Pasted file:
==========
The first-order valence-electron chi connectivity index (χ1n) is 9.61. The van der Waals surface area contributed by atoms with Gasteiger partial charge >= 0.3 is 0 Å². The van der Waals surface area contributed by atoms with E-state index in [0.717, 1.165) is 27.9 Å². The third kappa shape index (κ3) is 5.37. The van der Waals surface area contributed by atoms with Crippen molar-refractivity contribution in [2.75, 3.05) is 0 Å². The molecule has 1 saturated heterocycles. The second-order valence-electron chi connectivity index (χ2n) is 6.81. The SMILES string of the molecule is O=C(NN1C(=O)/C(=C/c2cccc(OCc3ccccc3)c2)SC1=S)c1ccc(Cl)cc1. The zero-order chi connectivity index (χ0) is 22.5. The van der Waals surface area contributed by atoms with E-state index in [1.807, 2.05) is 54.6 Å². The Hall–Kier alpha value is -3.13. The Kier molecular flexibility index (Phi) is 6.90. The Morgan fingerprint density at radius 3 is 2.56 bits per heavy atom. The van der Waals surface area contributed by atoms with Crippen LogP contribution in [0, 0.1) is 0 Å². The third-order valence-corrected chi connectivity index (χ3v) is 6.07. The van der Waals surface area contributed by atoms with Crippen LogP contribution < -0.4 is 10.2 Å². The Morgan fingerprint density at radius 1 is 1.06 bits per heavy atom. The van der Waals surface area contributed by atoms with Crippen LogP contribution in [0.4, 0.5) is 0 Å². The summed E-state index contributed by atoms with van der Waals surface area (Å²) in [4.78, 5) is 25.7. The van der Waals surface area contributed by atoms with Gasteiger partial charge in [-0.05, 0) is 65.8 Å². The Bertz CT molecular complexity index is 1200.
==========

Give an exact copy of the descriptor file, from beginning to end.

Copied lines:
The first-order valence-electron chi connectivity index (χ1n) is 9.61. The van der Waals surface area contributed by atoms with Gasteiger partial charge >= 0.3 is 0 Å². The van der Waals surface area contributed by atoms with E-state index in [0.717, 1.165) is 27.9 Å². The third kappa shape index (κ3) is 5.37. The van der Waals surface area contributed by atoms with Crippen molar-refractivity contribution in [2.75, 3.05) is 0 Å². The molecule has 1 saturated heterocycles. The second-order valence-electron chi connectivity index (χ2n) is 6.81. The SMILES string of the molecule is O=C(NN1C(=O)/C(=C/c2cccc(OCc3ccccc3)c2)SC1=S)c1ccc(Cl)cc1. The zero-order chi connectivity index (χ0) is 22.5. The van der Waals surface area contributed by atoms with E-state index in [1.807, 2.05) is 54.6 Å². The Hall–Kier alpha value is -3.13. The Kier molecular flexibility index (Phi) is 6.90. The Morgan fingerprint density at radius 3 is 2.56 bits per heavy atom. The van der Waals surface area contributed by atoms with Crippen LogP contribution in [0, 0.1) is 0 Å². The third-order valence-corrected chi connectivity index (χ3v) is 6.07. The van der Waals surface area contributed by atoms with Crippen LogP contribution < -0.4 is 10.2 Å². The Morgan fingerprint density at radius 1 is 1.06 bits per heavy atom. The van der Waals surface area contributed by atoms with Crippen LogP contribution in [0.4, 0.5) is 0 Å². The summed E-state index contributed by atoms with van der Waals surface area (Å²) in [4.78, 5) is 25.7. The van der Waals surface area contributed by atoms with Gasteiger partial charge in [-0.05, 0) is 65.8 Å². The Bertz CT molecular complexity index is 1200.